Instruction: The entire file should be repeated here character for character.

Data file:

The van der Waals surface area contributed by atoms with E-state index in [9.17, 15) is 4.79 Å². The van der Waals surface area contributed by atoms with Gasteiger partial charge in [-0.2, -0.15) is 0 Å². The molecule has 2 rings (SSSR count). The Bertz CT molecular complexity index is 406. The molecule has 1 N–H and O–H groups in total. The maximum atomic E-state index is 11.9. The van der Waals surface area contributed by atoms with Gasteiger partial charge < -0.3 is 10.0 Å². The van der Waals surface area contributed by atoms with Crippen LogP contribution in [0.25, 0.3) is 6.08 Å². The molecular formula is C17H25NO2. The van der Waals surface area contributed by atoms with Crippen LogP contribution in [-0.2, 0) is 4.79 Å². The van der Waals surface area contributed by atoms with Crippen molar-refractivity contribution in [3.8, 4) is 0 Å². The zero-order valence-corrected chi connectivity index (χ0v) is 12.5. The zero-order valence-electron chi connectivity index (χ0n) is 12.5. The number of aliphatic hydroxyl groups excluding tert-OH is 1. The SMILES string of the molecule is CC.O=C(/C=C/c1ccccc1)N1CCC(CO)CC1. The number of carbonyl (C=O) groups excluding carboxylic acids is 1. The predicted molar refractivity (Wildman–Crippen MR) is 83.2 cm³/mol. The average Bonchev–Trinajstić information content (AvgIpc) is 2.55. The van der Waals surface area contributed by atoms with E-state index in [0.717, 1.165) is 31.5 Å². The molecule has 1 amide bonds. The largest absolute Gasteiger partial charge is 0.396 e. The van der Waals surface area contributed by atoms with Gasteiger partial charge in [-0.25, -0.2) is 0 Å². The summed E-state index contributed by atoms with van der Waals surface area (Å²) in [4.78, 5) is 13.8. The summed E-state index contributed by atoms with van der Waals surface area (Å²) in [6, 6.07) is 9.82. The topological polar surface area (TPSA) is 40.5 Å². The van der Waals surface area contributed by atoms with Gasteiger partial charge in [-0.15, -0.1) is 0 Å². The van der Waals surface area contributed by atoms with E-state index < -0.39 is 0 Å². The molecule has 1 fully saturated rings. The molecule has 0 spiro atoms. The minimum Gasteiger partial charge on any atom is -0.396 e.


The van der Waals surface area contributed by atoms with E-state index in [9.17, 15) is 4.79 Å². The van der Waals surface area contributed by atoms with Gasteiger partial charge in [-0.2, -0.15) is 0 Å². The molecule has 2 rings (SSSR count). The Bertz CT molecular complexity index is 406. The molecule has 1 N–H and O–H groups in total. The maximum atomic E-state index is 11.9. The van der Waals surface area contributed by atoms with Gasteiger partial charge < -0.3 is 10.0 Å². The van der Waals surface area contributed by atoms with Crippen LogP contribution in [0.25, 0.3) is 6.08 Å². The molecular formula is C17H25NO2. The van der Waals surface area contributed by atoms with Crippen LogP contribution in [-0.2, 0) is 4.79 Å². The van der Waals surface area contributed by atoms with Crippen molar-refractivity contribution in [3.8, 4) is 0 Å². The zero-order valence-corrected chi connectivity index (χ0v) is 12.5. The zero-order valence-electron chi connectivity index (χ0n) is 12.5. The number of aliphatic hydroxyl groups excluding tert-OH is 1. The SMILES string of the molecule is CC.O=C(/C=C/c1ccccc1)N1CCC(CO)CC1. The number of carbonyl (C=O) groups excluding carboxylic acids is 1. The predicted molar refractivity (Wildman–Crippen MR) is 83.2 cm³/mol. The average Bonchev–Trinajstić information content (AvgIpc) is 2.55. The van der Waals surface area contributed by atoms with E-state index in [0.717, 1.165) is 31.5 Å². The molecule has 1 amide bonds. The largest absolute Gasteiger partial charge is 0.396 e. The van der Waals surface area contributed by atoms with Gasteiger partial charge in [-0.25, -0.2) is 0 Å². The summed E-state index contributed by atoms with van der Waals surface area (Å²) in [4.78, 5) is 13.8. The summed E-state index contributed by atoms with van der Waals surface area (Å²) in [6, 6.07) is 9.82. The topological polar surface area (TPSA) is 40.5 Å². The van der Waals surface area contributed by atoms with Gasteiger partial charge in [-0.15, -0.1) is 0 Å². The van der Waals surface area contributed by atoms with E-state index < -0.39 is 0 Å². The molecule has 1 fully saturated rings. The molecule has 0 spiro atoms. The minimum Gasteiger partial charge on any atom is -0.396 e.